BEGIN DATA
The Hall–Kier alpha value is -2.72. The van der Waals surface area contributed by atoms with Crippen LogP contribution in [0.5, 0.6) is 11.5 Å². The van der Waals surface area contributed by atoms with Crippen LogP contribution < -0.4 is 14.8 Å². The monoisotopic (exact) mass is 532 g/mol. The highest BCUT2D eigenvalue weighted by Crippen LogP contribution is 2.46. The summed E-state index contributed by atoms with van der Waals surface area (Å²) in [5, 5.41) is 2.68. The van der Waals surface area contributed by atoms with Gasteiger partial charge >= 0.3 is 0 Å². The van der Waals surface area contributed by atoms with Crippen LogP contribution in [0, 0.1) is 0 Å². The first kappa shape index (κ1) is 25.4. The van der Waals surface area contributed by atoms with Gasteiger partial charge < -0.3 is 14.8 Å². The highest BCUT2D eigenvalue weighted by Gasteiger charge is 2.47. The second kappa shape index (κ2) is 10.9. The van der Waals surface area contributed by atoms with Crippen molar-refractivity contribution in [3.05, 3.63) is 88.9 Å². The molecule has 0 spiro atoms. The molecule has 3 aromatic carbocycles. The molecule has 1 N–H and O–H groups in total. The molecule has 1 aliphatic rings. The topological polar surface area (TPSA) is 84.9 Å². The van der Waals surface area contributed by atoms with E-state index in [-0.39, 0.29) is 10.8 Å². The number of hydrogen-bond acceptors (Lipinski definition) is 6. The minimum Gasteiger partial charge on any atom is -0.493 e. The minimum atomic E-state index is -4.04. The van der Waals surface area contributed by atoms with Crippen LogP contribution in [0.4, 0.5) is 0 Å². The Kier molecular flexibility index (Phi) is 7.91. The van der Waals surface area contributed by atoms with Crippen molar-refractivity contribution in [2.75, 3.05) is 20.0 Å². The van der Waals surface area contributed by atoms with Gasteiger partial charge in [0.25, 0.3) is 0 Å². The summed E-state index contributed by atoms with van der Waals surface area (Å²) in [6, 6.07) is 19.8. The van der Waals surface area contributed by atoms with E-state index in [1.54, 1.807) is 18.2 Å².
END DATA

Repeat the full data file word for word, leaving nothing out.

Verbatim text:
The Hall–Kier alpha value is -2.72. The van der Waals surface area contributed by atoms with Crippen LogP contribution in [0.5, 0.6) is 11.5 Å². The van der Waals surface area contributed by atoms with Crippen LogP contribution < -0.4 is 14.8 Å². The monoisotopic (exact) mass is 532 g/mol. The highest BCUT2D eigenvalue weighted by Crippen LogP contribution is 2.46. The summed E-state index contributed by atoms with van der Waals surface area (Å²) in [5, 5.41) is 2.68. The van der Waals surface area contributed by atoms with Gasteiger partial charge >= 0.3 is 0 Å². The van der Waals surface area contributed by atoms with Crippen LogP contribution in [0, 0.1) is 0 Å². The first kappa shape index (κ1) is 25.4. The van der Waals surface area contributed by atoms with Gasteiger partial charge < -0.3 is 14.8 Å². The highest BCUT2D eigenvalue weighted by Gasteiger charge is 2.47. The second kappa shape index (κ2) is 10.9. The van der Waals surface area contributed by atoms with Crippen molar-refractivity contribution in [3.05, 3.63) is 88.9 Å². The molecule has 0 spiro atoms. The molecule has 3 aromatic carbocycles. The molecule has 1 N–H and O–H groups in total. The molecule has 1 aliphatic rings. The topological polar surface area (TPSA) is 84.9 Å². The van der Waals surface area contributed by atoms with E-state index in [-0.39, 0.29) is 10.8 Å². The number of hydrogen-bond acceptors (Lipinski definition) is 6. The minimum Gasteiger partial charge on any atom is -0.493 e. The minimum atomic E-state index is -4.04. The van der Waals surface area contributed by atoms with Crippen LogP contribution in [0.4, 0.5) is 0 Å². The Kier molecular flexibility index (Phi) is 7.91. The van der Waals surface area contributed by atoms with Crippen molar-refractivity contribution in [2.75, 3.05) is 20.0 Å². The van der Waals surface area contributed by atoms with Gasteiger partial charge in [0.25, 0.3) is 0 Å². The summed E-state index contributed by atoms with van der Waals surface area (Å²) in [6, 6.07) is 19.8. The van der Waals surface area contributed by atoms with E-state index in [1.54, 1.807) is 18.2 Å².